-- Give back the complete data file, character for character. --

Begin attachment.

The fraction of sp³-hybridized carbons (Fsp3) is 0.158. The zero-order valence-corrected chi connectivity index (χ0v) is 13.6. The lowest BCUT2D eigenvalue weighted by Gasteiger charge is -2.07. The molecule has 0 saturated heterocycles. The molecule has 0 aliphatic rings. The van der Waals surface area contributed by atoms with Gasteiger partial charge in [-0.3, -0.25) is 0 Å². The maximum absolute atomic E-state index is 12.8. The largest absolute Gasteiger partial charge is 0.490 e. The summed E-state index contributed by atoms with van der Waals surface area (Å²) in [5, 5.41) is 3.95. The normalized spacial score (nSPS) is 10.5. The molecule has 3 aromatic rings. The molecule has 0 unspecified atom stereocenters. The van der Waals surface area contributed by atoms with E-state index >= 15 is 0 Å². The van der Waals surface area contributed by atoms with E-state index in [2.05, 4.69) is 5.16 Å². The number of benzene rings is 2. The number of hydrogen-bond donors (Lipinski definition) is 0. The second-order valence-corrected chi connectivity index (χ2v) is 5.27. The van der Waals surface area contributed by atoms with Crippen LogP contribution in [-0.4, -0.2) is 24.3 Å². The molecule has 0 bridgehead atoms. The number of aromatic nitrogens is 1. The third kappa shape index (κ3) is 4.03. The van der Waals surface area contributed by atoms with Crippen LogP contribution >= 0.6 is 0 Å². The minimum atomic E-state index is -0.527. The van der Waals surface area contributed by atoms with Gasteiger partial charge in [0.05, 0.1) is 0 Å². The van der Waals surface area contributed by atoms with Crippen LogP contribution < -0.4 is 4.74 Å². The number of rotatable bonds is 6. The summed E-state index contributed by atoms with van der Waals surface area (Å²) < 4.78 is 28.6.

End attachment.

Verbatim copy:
The fraction of sp³-hybridized carbons (Fsp3) is 0.158. The zero-order valence-corrected chi connectivity index (χ0v) is 13.6. The lowest BCUT2D eigenvalue weighted by Gasteiger charge is -2.07. The molecule has 0 saturated heterocycles. The molecule has 0 aliphatic rings. The van der Waals surface area contributed by atoms with Gasteiger partial charge in [-0.3, -0.25) is 0 Å². The maximum absolute atomic E-state index is 12.8. The largest absolute Gasteiger partial charge is 0.490 e. The summed E-state index contributed by atoms with van der Waals surface area (Å²) in [5, 5.41) is 3.95. The normalized spacial score (nSPS) is 10.5. The molecule has 3 aromatic rings. The molecule has 0 unspecified atom stereocenters. The van der Waals surface area contributed by atoms with E-state index >= 15 is 0 Å². The van der Waals surface area contributed by atoms with E-state index in [2.05, 4.69) is 5.16 Å². The number of benzene rings is 2. The number of hydrogen-bond donors (Lipinski definition) is 0. The second-order valence-corrected chi connectivity index (χ2v) is 5.27. The van der Waals surface area contributed by atoms with Crippen LogP contribution in [-0.4, -0.2) is 24.3 Å². The molecule has 0 bridgehead atoms. The number of aromatic nitrogens is 1. The third kappa shape index (κ3) is 4.03. The van der Waals surface area contributed by atoms with Crippen LogP contribution >= 0.6 is 0 Å². The minimum atomic E-state index is -0.527. The van der Waals surface area contributed by atoms with Gasteiger partial charge in [0.05, 0.1) is 0 Å². The van der Waals surface area contributed by atoms with Crippen LogP contribution < -0.4 is 4.74 Å². The number of rotatable bonds is 6. The summed E-state index contributed by atoms with van der Waals surface area (Å²) < 4.78 is 28.6.